Looking for help: what's the opposite of counterfactual reasoning -- in other words: when effective altruists encourage counterfactual reasoning, what do they discourage?

I ask because I'm writing a chapter for a book about good epistemic practices and mindsets. I am trying to structure my writing as a list of opposites (scout mindset vs soldier mindset, numerical vs verbal reasoning, etc). 

Would it be correct to say that in the case of counterfactual reasoning there is no real opposite? Rather, the appropriate contrast is: "counterfactual reasoning done well vs. counterfactual reasoning done badly"?

[This was first posted as shortform on the EA forum but I got no replies; hence trying it here, too. Thanks for any help you might provide!]

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If you start with a formal definition of counterfactual reasoning 'thinking about what the world would be like now if things had been different in the past" then the polar opposite is 'thinking about the world defined by the current situation'.

If now you want to split this (challenging the basic dichotomy) you could try 'thinking about the world if none of the 'paths' are/were possible [ie a study of impossible worlds]', or 'thinking about the counterfactual reasoning that 'you' do not appreciate [ie recognising the observer dependent part of counterfactual reasoning and splitting on different perspectives]. This 'perspective' perspective is actually the super-class of your 'done well'/'done badly' distinction - you cannot judge absolutely good/bad rather your assessment is based on your own perspective.

The other fracture dimension comes from 'what/why is the purpose of the counterfactual thinking. Usually this is to conceive of possible futures and here there are plenty of opposites - futures I anticipate/futures I discount, futures I work towards/futures I take action to block etc.

Of course dichotomising uncertainty is perhaps the worst thing to do - you block off your options and constrain your room for manoeuvre.

There isn't an opposite, because counterfactual reasoning is a tool, not a mindset. Proof by Induction isn't the opposite of Proof by Contradiction, a hammer isn't the opposite of a screwdriver, they are just different tools for different tasks. Counterfactual reasoning is a way to intuit probabilities, or build empathy. Logical reasoning is a way to take a few known facts and derive additional conclusions. Intuitive reasoning is a way to make decisions quickly. All of rhen have a use case, and all of them have times when they are not appropriate.

Counterfactual reasoning here is thinking on the margin, or about opportunity cost (modulo some money/utility mixup in these terms). For a hypothetical donation/intervention, how much better would the outcome be if it was made compared to if it was not made, or compared to some alternative donation/intervention?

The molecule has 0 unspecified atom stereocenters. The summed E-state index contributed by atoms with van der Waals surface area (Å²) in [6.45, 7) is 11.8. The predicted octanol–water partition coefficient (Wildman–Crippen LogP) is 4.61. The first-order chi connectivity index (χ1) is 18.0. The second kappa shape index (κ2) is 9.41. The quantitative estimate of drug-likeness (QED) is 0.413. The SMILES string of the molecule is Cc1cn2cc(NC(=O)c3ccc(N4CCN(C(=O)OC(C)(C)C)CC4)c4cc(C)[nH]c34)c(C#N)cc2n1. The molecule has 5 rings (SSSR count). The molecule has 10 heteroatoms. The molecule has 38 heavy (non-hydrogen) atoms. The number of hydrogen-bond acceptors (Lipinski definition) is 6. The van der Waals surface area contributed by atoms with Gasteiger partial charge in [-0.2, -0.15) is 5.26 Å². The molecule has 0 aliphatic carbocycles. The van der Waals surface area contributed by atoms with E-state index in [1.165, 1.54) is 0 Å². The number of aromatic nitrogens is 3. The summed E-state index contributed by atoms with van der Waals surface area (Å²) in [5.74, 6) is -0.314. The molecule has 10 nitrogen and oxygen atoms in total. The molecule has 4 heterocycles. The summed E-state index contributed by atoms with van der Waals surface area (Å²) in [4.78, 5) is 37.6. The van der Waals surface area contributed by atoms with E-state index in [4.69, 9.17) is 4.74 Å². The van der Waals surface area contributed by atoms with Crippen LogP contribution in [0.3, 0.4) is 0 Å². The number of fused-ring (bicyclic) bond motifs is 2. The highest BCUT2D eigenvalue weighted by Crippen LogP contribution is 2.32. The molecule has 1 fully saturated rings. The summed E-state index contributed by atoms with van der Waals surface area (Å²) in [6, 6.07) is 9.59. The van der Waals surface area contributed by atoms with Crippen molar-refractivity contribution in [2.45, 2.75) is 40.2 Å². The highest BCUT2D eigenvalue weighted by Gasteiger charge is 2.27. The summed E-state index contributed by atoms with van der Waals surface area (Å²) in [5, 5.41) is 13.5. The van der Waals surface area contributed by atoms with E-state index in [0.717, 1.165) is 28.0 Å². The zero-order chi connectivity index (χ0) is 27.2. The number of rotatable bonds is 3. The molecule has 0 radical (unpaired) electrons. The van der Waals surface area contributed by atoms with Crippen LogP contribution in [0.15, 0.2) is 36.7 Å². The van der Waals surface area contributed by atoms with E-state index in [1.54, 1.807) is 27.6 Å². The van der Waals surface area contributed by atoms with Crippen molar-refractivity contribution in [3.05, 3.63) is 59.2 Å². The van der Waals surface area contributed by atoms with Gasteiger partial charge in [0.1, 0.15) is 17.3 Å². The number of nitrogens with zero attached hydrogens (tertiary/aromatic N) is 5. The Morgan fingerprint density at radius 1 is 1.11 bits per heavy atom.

This is in contrast to a fallacious mode of reasoning where you choose a cause based on how much good it's currently doing, or how well it's doing it, on any metric. A cause that's doing well sometimes no longer has the capacity to make much use of additional funding or talent, while a neglected cause could turn the same funding or talent into more effect.

When I encourage counterfactual reasoning in the real world, it's usually to make sure that people are planning in a way that's responsive to reality. The opposite is planning in a way that is not responsive to reality, which usually still means changing your plans when reality changes, just in a disorganized and untimely way.

So, the alternative to counterfactual reasoning (unresponsive to reality) is not really something anyone would aspire to --- that makes sense.

I see counterfactual reasoning as the discipline of considering scenarios rather than isolated choices. 

We often need to evaluate options when making a decision, and it is an error to consider only the choice - we should also consider the implications and effects of the choice. I am not choosing between two otherwise identical worlds in which I either do X or Y; I am choosing between the world which results from doing X or the world which results from doing Y. It is not just the choice that differs, it is the entire resulting scenario. 

Similarly, when evaluating past decisions, it is an error to consider only the decision in question. We must compare the scenarios that would have resulted from the decision (to some appropriate level of computational complexity - I’m not asking you to simulate entire universes, but you should think about the knock-on effects, not just the immediate decision).

Counterfactual reasoning means considering a possible universe that didn’t happen. The opposite is failing to consider a possible universe, and instead thinking about an event that didn’t happen, superimposed on the universe that did happen. It’s the difference between evaluating coherent alternative scenarios vs (unwittingly) evaluating incoherent scenarios. 

For a chapter title, maybe “Counterfactual Reasoning vs Isolated Choices”?

This is very helpful, thank you!

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